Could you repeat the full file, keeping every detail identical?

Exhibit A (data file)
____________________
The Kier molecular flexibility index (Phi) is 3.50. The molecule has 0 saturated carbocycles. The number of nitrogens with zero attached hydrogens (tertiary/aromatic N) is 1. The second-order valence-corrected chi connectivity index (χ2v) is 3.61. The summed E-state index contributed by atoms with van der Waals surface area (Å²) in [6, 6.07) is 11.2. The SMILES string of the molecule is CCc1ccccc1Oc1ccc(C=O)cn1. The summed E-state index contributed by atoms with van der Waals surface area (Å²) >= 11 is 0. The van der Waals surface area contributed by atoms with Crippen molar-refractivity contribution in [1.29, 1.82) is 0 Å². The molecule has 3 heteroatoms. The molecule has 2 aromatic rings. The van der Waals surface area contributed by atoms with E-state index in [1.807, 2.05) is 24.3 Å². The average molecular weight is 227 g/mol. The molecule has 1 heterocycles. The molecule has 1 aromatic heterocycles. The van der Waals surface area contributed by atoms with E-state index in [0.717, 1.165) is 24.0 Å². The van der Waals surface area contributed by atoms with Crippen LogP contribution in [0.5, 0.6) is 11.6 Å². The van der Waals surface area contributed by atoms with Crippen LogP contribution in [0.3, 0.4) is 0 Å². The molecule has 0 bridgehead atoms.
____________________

The Kier molecular flexibility index (Phi) is 3.50. The molecule has 0 saturated carbocycles. The number of nitrogens with zero attached hydrogens (tertiary/aromatic N) is 1. The second-order valence-corrected chi connectivity index (χ2v) is 3.61. The summed E-state index contributed by atoms with van der Waals surface area (Å²) in [6, 6.07) is 11.2. The SMILES string of the molecule is CCc1ccccc1Oc1ccc(C=O)cn1. The summed E-state index contributed by atoms with van der Waals surface area (Å²) >= 11 is 0. The van der Waals surface area contributed by atoms with Crippen molar-refractivity contribution in [1.29, 1.82) is 0 Å². The molecule has 3 heteroatoms. The molecule has 2 aromatic rings. The van der Waals surface area contributed by atoms with E-state index in [1.807, 2.05) is 24.3 Å². The average molecular weight is 227 g/mol. The molecule has 1 heterocycles. The molecule has 1 aromatic heterocycles. The van der Waals surface area contributed by atoms with E-state index in [0.717, 1.165) is 24.0 Å². The van der Waals surface area contributed by atoms with Crippen LogP contribution in [0.5, 0.6) is 11.6 Å². The van der Waals surface area contributed by atoms with Crippen LogP contribution in [0.3, 0.4) is 0 Å². The molecule has 0 bridgehead atoms.